The inspiring story of South Africa’s first blind barista,
Growing up in Thaba Nchu in the Free State, Joseph suffered from undiagnosed glaucoma. Because of this, he could not write within the lines, for which he was mocked, pressured and punished by his teachers. After losing the sight in his right eye as a little boy, Joseph was finally diagnosed with glaucoma at the age of 28, but it was too late for any treatment – he became completely blind in 2010, at the age of 32.
A STAR IS BORN
In 2014, Joseph moved to Worcester in the Western Cape to study at Alo College for the blind – a turning point that would kick-start his career as the first blind barista in the country. His love for the trade, however, started in his early years. “Simple things are big things as everything starts at home. I used to make tea for my mother, which made her smile. I knew that when she was not well, I could make her a cup of tea with condensed milk. She has been very supportive. A simple cup of coffee can make anyone happy,” Joseph smiles.
With this love of tea and coffee, Joseph was the obvious choice when the college announced that they were looking for one student to train as a barista. As such, he was transferred to Truth Coffee Roasting in Cape Town to be educated in the theory and practical aspects of becoming a barista. “They had to step into a blind man’s shoes to teach me,” Joseph says. “I had to explore and learn from other baristas, drink their coffee and ask questions. Training as a barista is challenging for a blind person, but I use my mind before I use anything else. I concentrate, focus and use my other senses like smell and hearing – for example, I listen to the frothing of milk and know when it is the right amount. I believe that if you lack one sense, the other senses make up for it. People with sight miss a lot… I have better intuition and other senses, and can tell if the coffee is a good blend and if the milk is fresh. When I put a steaming cup of coffee in front of a customer, I can hear them smile.”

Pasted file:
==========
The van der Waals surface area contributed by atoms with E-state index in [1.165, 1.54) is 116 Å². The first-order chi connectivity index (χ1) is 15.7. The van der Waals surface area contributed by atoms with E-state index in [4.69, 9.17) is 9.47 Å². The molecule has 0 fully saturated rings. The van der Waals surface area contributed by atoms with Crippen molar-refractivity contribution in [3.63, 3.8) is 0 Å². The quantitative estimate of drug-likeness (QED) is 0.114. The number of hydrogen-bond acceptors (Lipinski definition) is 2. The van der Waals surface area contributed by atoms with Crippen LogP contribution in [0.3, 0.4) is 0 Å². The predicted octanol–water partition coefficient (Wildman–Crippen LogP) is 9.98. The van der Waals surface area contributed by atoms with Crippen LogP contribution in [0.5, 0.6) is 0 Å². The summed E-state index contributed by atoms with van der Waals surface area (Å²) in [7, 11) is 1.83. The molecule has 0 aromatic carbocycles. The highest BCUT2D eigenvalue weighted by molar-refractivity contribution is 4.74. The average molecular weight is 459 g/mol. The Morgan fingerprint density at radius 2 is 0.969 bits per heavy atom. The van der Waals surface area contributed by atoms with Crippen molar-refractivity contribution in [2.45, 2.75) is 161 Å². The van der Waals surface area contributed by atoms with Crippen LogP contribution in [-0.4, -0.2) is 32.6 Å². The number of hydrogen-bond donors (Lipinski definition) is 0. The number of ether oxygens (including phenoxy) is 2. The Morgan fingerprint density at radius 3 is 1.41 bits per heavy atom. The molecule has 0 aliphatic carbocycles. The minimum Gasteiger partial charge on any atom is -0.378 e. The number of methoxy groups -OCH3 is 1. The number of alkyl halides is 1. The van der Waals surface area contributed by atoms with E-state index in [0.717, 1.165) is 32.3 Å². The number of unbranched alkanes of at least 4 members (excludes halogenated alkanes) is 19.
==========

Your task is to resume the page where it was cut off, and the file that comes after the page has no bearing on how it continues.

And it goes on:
After finishing his barista training, Joseph returned to Alo College to study marketing before getting a job at Blindiana Barista in Worcester – the first-ever art museum, restaurant and coffee shop designed for visually impaired and able guests. The restaurant was launched by non-profit organisation Innovation for the Blind – previously known by the names Institute for the Blind and Kaleidoscope – in September 2016, with the aim to improve the quality of life for the visually impaired. Waiters and some of the kitchen staff are partially sighted, and the aromatic coffee is blended, tasted, packed and distributed by the blind. The restaurant is open for breakfast, lunch and coffee, and is renowned locally for its tasty burgers, sandwiches and cakes. BIG DREAMS
The friendly barista says he would love to see the night sky again. “I used to stand outside and look up at the brightest stars and think, one of them could be me. I used to motivate myself with simple things like that. There was no hope, I was on my own and I inspired myself,” he recalls. He now says to children and young people: “Dream big, sing out loud and clear!”
“My dream is to one day have my own coffee shop and inspire more blind baristas,” he shares. Now that he has improved his matric results, Joseph will be enrolling at the University of South Africa (UNISA) to study business.
In his free time, Joseph takes off his barista uniform and climbs onto his stationary bike to exercise. He also enjoys reading and going shopping in town where everyone recognises him and marvels at his memory, as he has no shopping list. “My memory is excellent; there is a list in my mind – I have to keep everything in my head,” Joseph says.
When asked what his favourite coffee is, the answer is simple: a double-shot cappuccino. Why? “It is strong, like me!” Joseph exclaims.